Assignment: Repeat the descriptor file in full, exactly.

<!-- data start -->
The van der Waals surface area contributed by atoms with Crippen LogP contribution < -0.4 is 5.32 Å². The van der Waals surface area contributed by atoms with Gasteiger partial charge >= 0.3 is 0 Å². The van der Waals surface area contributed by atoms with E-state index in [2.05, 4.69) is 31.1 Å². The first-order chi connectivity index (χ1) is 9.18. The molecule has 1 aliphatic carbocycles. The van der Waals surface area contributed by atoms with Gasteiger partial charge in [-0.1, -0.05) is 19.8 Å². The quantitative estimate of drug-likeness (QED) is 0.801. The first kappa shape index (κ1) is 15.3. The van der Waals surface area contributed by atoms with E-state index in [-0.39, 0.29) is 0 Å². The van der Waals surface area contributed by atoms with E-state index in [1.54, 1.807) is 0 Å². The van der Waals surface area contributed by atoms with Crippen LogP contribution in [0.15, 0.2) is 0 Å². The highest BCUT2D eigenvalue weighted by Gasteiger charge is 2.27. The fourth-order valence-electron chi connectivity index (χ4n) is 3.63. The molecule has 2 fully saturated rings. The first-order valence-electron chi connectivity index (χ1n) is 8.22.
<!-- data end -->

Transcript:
The van der Waals surface area contributed by atoms with Crippen LogP contribution < -0.4 is 5.32 Å². The van der Waals surface area contributed by atoms with Gasteiger partial charge >= 0.3 is 0 Å². The van der Waals surface area contributed by atoms with E-state index in [2.05, 4.69) is 31.1 Å². The first-order chi connectivity index (χ1) is 9.18. The molecule has 1 aliphatic carbocycles. The van der Waals surface area contributed by atoms with Gasteiger partial charge in [-0.1, -0.05) is 19.8 Å². The quantitative estimate of drug-likeness (QED) is 0.801. The first kappa shape index (κ1) is 15.3. The van der Waals surface area contributed by atoms with E-state index in [-0.39, 0.29) is 0 Å². The van der Waals surface area contributed by atoms with E-state index in [1.54, 1.807) is 0 Å². The van der Waals surface area contributed by atoms with Crippen LogP contribution in [0.15, 0.2) is 0 Å². The highest BCUT2D eigenvalue weighted by Gasteiger charge is 2.27. The fourth-order valence-electron chi connectivity index (χ4n) is 3.63. The molecule has 2 fully saturated rings. The first-order valence-electron chi connectivity index (χ1n) is 8.22.